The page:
On Feb. 11, 1940, a new weekly radio program made its debut. Called The Chamber Music Society of Lower Basin Street, it was a satire of classical music broadcasts where the announcer could often be stuffy, excessively high-brow, and a little too intellectual for his own good. Hosted by Gene Hamilton (who was renamed Dr. Gino Hamilton), the show had all of the musicians being introduced as either Professor, Dr. or Maestro. The program mixed together humorous commentary and occasional comedy acts with excellent music.
Trumpeter Henry “Hot Lips” Levine led a Dixieland octet that was sometimes introduced as a Dixieland Philharmonic Orchestra. Reed wizard and arranger-composer Paul Laval wrote for a 10-piece woodwind ensemble that employed everything from piccolo to contrabassoon and ranged from a jazz version of “Peter and the Wolf” to swinging the classics pieces and even a polka. Most shows had a guest star, often from the jazz world, who generally played two numbers. The 1940 season also featured a vocal on two on most shows by the program’s biggest discovery, Dinah Shore.
The first season, which had guest appearances by the likes of Jelly Roll Morton (his final recording), Benny Carter, Bobby Hackett, Leadbelly, Lionel Hampton, Benny Goodman, Count Basie, W.C. Handy, Sidney Bechet, and Jack Teagarden, was probably the best year for the show. Gene Hamilton’s announcing was both humorous (particularly in its use of slang) and very respectful to the guests. His explanations of what one was going to hear (particularly in long descriptions of Laval’s arrangements) were often hilarious.
Halfway through the 1941 season, Hamilton reluctantly left the show when he was promoted to the production department, succeeded by Jack McCarthy who was known as Dr. Jackamo on the show. While McCarthy read his lines well, his voice did not quite have the pseudo-distinguished tone of Hamilton. Still, with guests like Joe Marsala and Earl Hines, and a fine vocalist in Diane Courtney (who was later succeeded by Dodie O’Neill, Dixie Mason, Linda Keene, Loulie Jean Norman, and Lena Horne), the program continued on through the war years before being cancelled in 1944.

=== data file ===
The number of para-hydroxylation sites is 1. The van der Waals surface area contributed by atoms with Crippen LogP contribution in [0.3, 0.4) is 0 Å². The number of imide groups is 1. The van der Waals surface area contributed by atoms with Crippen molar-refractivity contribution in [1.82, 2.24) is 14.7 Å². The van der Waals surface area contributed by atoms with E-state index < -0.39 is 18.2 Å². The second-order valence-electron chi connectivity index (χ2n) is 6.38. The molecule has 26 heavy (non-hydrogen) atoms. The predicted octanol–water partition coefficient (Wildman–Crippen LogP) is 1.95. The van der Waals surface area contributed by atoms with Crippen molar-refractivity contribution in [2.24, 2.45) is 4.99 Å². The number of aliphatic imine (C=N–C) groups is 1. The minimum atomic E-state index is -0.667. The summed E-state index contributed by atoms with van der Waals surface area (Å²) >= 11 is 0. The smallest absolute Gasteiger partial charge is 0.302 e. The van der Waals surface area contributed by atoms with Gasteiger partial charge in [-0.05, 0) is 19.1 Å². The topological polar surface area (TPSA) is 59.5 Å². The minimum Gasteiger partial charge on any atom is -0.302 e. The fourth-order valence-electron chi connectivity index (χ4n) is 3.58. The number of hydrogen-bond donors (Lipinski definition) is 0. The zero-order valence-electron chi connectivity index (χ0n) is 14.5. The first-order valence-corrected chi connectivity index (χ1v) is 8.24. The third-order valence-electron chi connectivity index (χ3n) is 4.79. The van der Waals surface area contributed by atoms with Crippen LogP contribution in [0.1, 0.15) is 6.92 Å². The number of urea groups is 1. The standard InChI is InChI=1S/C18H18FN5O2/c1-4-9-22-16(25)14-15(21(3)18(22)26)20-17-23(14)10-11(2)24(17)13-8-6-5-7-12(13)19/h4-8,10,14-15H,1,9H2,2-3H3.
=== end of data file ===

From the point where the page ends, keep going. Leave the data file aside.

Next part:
The Chamber Music Society of Lower Basin Street program made a comeback in 1950 with Dr. Gino Hamilton returning during the summer season. It also came back for a time in 1952 when it was hosted by Orson Bean.
A seven-CD boxed set from Radio Archives contains 14 of the programs from 1941; all of the shows from June 23-Sept. 8 plus the programs of Nov. 19 and Dec. 17. While the lack of any worthwhile liner notes is unfortunate as are a few of the misspellings (especially listing Arturo Tatem!), the sound quality is quite good and the programs are a delight.
About half of the shows feature the announcing of Gino Hamilton. After he hands off his final program to Dr. Jackamo McCarthy, the following show finds him making a surprising return when McCarthy was unable to make it, so he had two grand finales.
The typical program from 1941 has the bands of Hot Lips Levine and Paul Levar featured for one or two numbers apiece, Diane Courtney (who sounds a little like Maxine Sullivan) getting a feature (usually with Levine’s group), a comedy routine in the middle of the program that usually does not work, and two numbers for the guests. Among those who drop by are the John Kirby Sextet, trumpeter Erskine Hawkins, the remarkable Art Tatum, the Inkspots, the Lournell Morgan trio, guitarist George Barnes, and the exciting violinist Stuff Smith. An unexpected bonus is that trombonist Miff Mole became a member of Levine’s band starting in the summer and he is heard taking solos on several numbers, still sounding pretty distinctive.
Not mentioned anywhere is that the feud between the radio stations and ASCAP resulted in a boycott during Jan.-Oct. 1941 by radio broadcasters of any songs registered with ASCAP. The result is that many of the songs on the Radio Archives release are either ancient folk melodies, new originals, or swing adaptations of classical themes. Also absent is any mention of World War II, at least until the one post-Pearl Harbor broadcast which has a lone patriotic number.
Even with the lack of notes, this is a great box set. Hopefully Radio Archives can someday be persuaded to come out with more music from the unique Chamber Music Society of Lower Basin Street broadcasts.